I was really impressed with Ian Hughes’ heartfelt and earnest performance as Biff and I thought Richard Knowles was a great choice as the younger brother; his more jovial energy complemented Ian’s perfectly and the chemistry between them really translated in the many brotherly moments they shared.  Outside the Loman family, the supporting actors do an excellent job depicting their characters too.  I felt the entire ensemble instinctively knew how to play off each other and everything just came together brilliantly, forming an overall superb stage performance.

Death of a Salesman is intense and a sombre piece so is not for everyone, particularly if you enjoy your theatre on the light-hearted side.  But if you want a gripping and compelling story you can really sink your teeth into, this one packs an emotional punch and delivers a powerful message of life and the death of a dream that will resonate with you.

The Whimsical Banana rates Death of a Salesman: 4/5 bananas

Death of a Salesman is playing at the Maidment Theatre until 27th October.  There are only six more shows so get in quick!  Click here for tickets.

Thank you to Elephant Publicity!

TRIBES: Stop Arguing. Start Talking.

Anyone who thought they had a dysfunctional family will eat their words once they see TRIBES.

Written brilliantly by Nina Raine and performed by a mere cast of six under the excellent direction of Shane Bosher, TRIBES is a compelling and poignant play that will change your perspective on what it really means to communicate.

Billy’s family are eccentric, egotistical and bring dysfunction to a whole new level.  As soon as the lights come on what starts off as a seemingly normal family dinner quickly turns into a heated family feud – brother is arguing with father, sister is harassing brother, mother is yelling at father…it’s probably not even in that order, the point is everyone is bickering with someone.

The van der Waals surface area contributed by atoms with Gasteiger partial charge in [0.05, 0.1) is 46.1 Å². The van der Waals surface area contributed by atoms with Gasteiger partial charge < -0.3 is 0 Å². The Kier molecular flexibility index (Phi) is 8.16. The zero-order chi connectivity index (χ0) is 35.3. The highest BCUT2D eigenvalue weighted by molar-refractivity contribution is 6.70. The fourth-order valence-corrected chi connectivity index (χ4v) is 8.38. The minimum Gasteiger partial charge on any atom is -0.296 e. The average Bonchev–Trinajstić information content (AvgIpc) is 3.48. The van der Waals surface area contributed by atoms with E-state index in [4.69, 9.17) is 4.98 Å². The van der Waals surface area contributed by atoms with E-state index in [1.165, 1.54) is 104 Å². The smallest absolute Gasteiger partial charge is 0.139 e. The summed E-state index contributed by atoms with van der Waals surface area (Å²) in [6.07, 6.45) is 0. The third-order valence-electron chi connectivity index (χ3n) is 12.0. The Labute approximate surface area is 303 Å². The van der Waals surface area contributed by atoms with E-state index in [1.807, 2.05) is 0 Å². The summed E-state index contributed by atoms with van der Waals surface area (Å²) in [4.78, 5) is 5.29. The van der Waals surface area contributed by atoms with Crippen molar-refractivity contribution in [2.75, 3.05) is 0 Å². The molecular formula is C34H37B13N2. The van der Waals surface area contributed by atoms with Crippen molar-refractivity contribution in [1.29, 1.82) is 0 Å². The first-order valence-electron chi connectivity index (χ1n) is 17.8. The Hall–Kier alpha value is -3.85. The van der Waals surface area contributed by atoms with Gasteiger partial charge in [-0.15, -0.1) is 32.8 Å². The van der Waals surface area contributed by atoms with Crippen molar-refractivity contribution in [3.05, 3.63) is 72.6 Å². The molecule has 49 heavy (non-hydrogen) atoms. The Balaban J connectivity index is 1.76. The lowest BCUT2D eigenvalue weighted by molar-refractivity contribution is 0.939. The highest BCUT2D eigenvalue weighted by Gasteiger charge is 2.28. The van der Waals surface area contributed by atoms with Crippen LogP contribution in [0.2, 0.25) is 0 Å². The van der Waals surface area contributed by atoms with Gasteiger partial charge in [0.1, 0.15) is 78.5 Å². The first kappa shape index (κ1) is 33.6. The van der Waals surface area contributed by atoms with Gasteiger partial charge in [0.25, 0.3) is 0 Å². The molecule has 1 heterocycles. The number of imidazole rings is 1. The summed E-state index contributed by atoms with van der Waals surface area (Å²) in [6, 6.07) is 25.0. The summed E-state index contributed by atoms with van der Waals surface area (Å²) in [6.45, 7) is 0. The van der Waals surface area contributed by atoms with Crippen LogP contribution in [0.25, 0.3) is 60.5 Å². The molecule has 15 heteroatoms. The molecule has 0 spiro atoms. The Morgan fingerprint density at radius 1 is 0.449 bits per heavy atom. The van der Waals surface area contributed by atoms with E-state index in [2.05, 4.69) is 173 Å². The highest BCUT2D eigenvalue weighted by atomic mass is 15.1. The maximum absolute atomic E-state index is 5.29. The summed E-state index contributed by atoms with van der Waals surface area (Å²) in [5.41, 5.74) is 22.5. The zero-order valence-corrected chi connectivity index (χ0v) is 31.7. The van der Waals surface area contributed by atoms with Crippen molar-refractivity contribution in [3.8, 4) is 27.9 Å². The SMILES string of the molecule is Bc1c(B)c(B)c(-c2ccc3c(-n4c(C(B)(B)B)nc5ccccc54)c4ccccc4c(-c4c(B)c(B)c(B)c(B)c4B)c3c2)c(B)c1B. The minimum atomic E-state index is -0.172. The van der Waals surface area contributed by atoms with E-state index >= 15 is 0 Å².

We soon find out that this is perfectly normal behavior in this household.  There is one member of the family though that is a quiet spectator to this chaos – Billy.  Born deaf, he has learned to adapt exceptionally well to his family’s many idiosyncrasies and quarrelsome ways.  Billy skillfully lip reads and was taught how to speak because Billy’s parents did not want him to be defined by his inability to hear and wanted to give him as normal an upbringing as possible.

The family are clearly very set in their ways but their bubble of complacency is popped when Sylvia comes into the picture.  She encourages Billy to embrace the deaf community and this opens up a whole new world to him, one he had not known existed.  One his family had inadvertently sheltered him from.  He learns sign language to better communicate with Sylvia and eventually instills a vow of silence towards his family until they learn to sign too.

Like a fly on the wall, we watch on as this family unravels and come to grips with Billy’s new attitude towards being deaf.  The journey is far from a smooth one as Billy struggles to be heard and understood in a household where people rarely listen.

TRIBES is simply superb and an absolute triumph.  There will be plenty of funny moments that will have you laughing but there will also be the times of heartbreak where you may shed a tear or two (I know I did!).  It is highly engaging, incredibly entertaining and delivers a powerful and inspiring message about family, love and life.  The narrative is paced well and flows seamlessly from scene to scene; I also loved the way the set was utilized and the way music and select subtitles were used to drive the story.

I was completely blown away by the cast who were all just outstanding!  Leon Wadham impressed me the most; his heartfelt and very believable portrayal of Billy was remarkable and so moving.  Emmett Skilton (Daniel) and Jodie Hillock (Sylvia) were other standouts for me; they captured the heart of their characters perfectly and delivered such excellent and emotive performances.

While they were all fantastic individually, it is the scenes where everyone was on stage together where I felt the magic really happened.  The cast have an undeniable chemistry with each other which is evident in the way they effortlessly play off one another, particularly during the many arguments that take place.

There is still time to see this fantastic Silo Theatre production and I strongly recommend that you do because it is an unmissable experience!

The Whimsical Banana rates TRIBES: 5/5 bananas!

Engaging, thought-provoking and just bloody brilliant!

TRIBES is playing at the Maidment Theatre until the 30th of June.  For more information and to purchase tickets, go HERE.